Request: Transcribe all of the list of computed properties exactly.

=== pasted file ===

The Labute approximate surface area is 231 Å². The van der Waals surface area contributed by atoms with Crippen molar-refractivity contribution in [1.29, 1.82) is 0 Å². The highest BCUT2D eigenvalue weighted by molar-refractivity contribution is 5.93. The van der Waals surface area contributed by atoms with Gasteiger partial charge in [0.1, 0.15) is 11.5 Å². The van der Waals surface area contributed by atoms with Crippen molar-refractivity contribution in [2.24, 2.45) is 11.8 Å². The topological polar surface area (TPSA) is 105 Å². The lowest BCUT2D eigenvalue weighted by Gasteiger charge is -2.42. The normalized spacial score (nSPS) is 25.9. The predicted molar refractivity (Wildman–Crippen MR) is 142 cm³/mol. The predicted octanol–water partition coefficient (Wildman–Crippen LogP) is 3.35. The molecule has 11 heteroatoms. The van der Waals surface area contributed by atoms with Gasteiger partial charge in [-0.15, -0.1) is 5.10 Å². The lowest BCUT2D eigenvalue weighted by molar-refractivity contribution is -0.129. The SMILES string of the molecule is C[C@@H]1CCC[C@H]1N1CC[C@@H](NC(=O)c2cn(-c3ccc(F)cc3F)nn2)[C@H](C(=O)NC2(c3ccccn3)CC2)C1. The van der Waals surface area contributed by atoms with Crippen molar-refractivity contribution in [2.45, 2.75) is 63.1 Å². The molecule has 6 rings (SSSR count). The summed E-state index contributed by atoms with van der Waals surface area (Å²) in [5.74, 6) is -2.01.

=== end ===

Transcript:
The Labute approximate surface area is 231 Å². The van der Waals surface area contributed by atoms with Crippen molar-refractivity contribution in [1.29, 1.82) is 0 Å². The highest BCUT2D eigenvalue weighted by molar-refractivity contribution is 5.93. The van der Waals surface area contributed by atoms with Gasteiger partial charge in [0.1, 0.15) is 11.5 Å². The van der Waals surface area contributed by atoms with Crippen molar-refractivity contribution in [2.24, 2.45) is 11.8 Å². The topological polar surface area (TPSA) is 105 Å². The lowest BCUT2D eigenvalue weighted by Gasteiger charge is -2.42. The normalized spacial score (nSPS) is 25.9. The predicted molar refractivity (Wildman–Crippen MR) is 142 cm³/mol. The predicted octanol–water partition coefficient (Wildman–Crippen LogP) is 3.35. The molecule has 11 heteroatoms. The van der Waals surface area contributed by atoms with Gasteiger partial charge in [-0.15, -0.1) is 5.10 Å². The lowest BCUT2D eigenvalue weighted by molar-refractivity contribution is -0.129. The SMILES string of the molecule is C[C@@H]1CCC[C@H]1N1CC[C@@H](NC(=O)c2cn(-c3ccc(F)cc3F)nn2)[C@H](C(=O)NC2(c3ccccn3)CC2)C1. The van der Waals surface area contributed by atoms with Crippen molar-refractivity contribution in [2.45, 2.75) is 63.1 Å². The molecule has 6 rings (SSSR count). The summed E-state index contributed by atoms with van der Waals surface area (Å²) in [5.74, 6) is -2.01.